For 40 years every new chancellor that came into office had a miracle solution for the educational system and for 40 years I have watched our multibillion dollar education system get worse and worse. This new scheme of charter schools and the like is just the latest pacification for the taxpayers and parents of the children who attend school.

      • Anonymous

        Well, you’ve certainly done your homework over the years. Mrs Trainman has taught you well, and you listened. I wish I had you’re knowlage of the school system. My kids may be grown and out of the house now, but if I knew what you know I could understand the system better. Maybe even help future students and their families.

        • trainman

          Anonymous, thanks for the compliment but I think you give me too much credit. I do feel that the most important thing in a child’s education is parent involvement.

          One incident my wife told me about was when she gave a child a B+ on her report card and on open school night the parents of that child asked my wife what does my daughter have to do to get an A. She wasn’t being facetious she was genuinely concerned and felt it was very important for her daughter to get in A. My wife explained that B+ was an excellent mark and yet her mother felt it was less than perfect.

          You may or may not agree with that mothers concerns but the fact is that that child, because of her parent’s involvement, will do exceptionally well in school no matter where that school is or who the faculty are. I also think a child’s education starts at an early age. Parents need to read to their children every day in their early years, years before they enter school. They’ll grow up to like books and read them because they enjoy reading. When I see and hear of what many parents do when they pick up their children from school is absolutely depressing. The child walks out of the school and trails behind her mother while the mother is talking on the phone or has earplugs in her ear listening to an iPod. Where is the discussion with that young child about the school day? Where is the interest? These same parents will be the first to condemn the teachers because of their children’s lack of interest in school.

          • chris

            Well said trainman!! I work for the DOE now and I have children in the school system. I have seen parents come up to school claim, “not my child” their child doesn’t fight with others or disrespect teachers. I have watched children graduate 5th grade and not know how to spell there name. I have seen parents say to teachers between the hours of 8 and 3 he/she is your problem don’t bother me. I have also seen children come to school not prepared for school in any way, sick with fever and parents leaving them in school until it is time to pick them up from school. How sad to think that teachers are the only ones blamed for the children not succeeding.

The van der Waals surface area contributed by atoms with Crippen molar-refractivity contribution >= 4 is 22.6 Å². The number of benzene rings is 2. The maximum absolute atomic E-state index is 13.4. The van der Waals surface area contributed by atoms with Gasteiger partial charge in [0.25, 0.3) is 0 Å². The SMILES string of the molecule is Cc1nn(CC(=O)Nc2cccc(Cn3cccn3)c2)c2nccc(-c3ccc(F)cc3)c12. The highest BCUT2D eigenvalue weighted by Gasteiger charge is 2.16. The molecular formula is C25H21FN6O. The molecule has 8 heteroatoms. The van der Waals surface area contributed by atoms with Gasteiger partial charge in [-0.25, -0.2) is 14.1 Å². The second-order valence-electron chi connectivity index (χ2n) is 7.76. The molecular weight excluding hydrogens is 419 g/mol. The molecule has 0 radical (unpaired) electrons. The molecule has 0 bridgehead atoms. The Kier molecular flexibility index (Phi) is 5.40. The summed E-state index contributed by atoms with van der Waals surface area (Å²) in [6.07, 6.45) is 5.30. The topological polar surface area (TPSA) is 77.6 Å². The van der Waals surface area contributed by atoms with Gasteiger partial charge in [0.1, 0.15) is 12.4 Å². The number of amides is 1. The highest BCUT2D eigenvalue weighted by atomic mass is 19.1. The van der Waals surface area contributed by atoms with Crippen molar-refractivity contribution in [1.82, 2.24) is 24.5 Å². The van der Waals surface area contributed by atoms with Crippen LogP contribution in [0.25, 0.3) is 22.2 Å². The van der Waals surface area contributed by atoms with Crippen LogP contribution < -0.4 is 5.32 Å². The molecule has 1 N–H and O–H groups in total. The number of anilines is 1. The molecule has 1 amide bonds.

• A Parent

            I agree with everything Trainman has said…I am a parent that goes to every parent teacher conference supporting the teacher & asking how my child could do better. But unfortunately not all schools/teachers are equal….if you compare the middle school my son goes to, to the one my nephew goes tg….they are worlds apart…my nephew’s school (a “gifted & talented” school)offers enrichment courses (language, arts), afterschool activities, and gives the children tools to succeed. My son’s school does no such thing. I was told my son’s assignments and tests would be posted on a website so that I could keep track of his progress….only 1, yes ONE of his teachers uses it consistently. My son’s school doesn’t offer a foreign language. My son has NO afterschool activities & he is forbidden to use the park next to his school until after a certain time. Test time….my nephew receives a “study guide”…..not my son. I don’t even know what the test is on. I know my son has a responsibility to know this but coming from grammer school to middle school, perhaps they could teach them….ease them into what the “should” be doing….its like they were dropped into this environment & said sink or swim. Every school should be a “gifted & talented” school…offering the same opportunities to succeed in every school. Why do some schools have and others don’t?! Is it the school leadership or the lack of buy in by the teachers? It makes no sense to me.

  • Bun-Bun

    I feel bad for the teachers. Its been increasingly harder for them to teach with policies that force their hand in passing students with poor academic skills. Rather than re-evaluate teaching methods to bring up the quality of education as a whole, the city seems to find it convenient to lower standards to appease the large percentage of failing students. There’s only so far the bar can be lowered. Eventually the system will bottom-out.

    Punishing teachers who’s hands are already tied isn’t the answer. I’ve seen plenty of examples while in high school where teachers have been forced to hand out decent grades to kids who barely know how to read, because policy dictates that a certain percentage of students MUST pass or their jobs or on the line. It doesn’t matter if those kids have only been in class a handful of times. People just need someone to blame other than themselves.

  • Bun-Bun

    I also spent two years at Kingsborough. While there were plenty of students there who took their education seriously, it was appalling how many people expected to graduate with any type of degree without being able to properly write an essay or do simple math.

    The college is also doing away with its math and reading placement tests. Rumors I’ve heard from students going there say that remedial math and English courses could become mandatory. Does anyone realize how depressing that is? Even a community college is still an educational institution. So much of the population entering the college needs to take remedial courses, that they don’t expect college students to know how to divide numbers? Know what a fraction is? Or even write a simple sentence with even a vague sense of grammar? That’s our future right there.

  • Gene Kohl

    Now that the high school is closed where is the new one being built?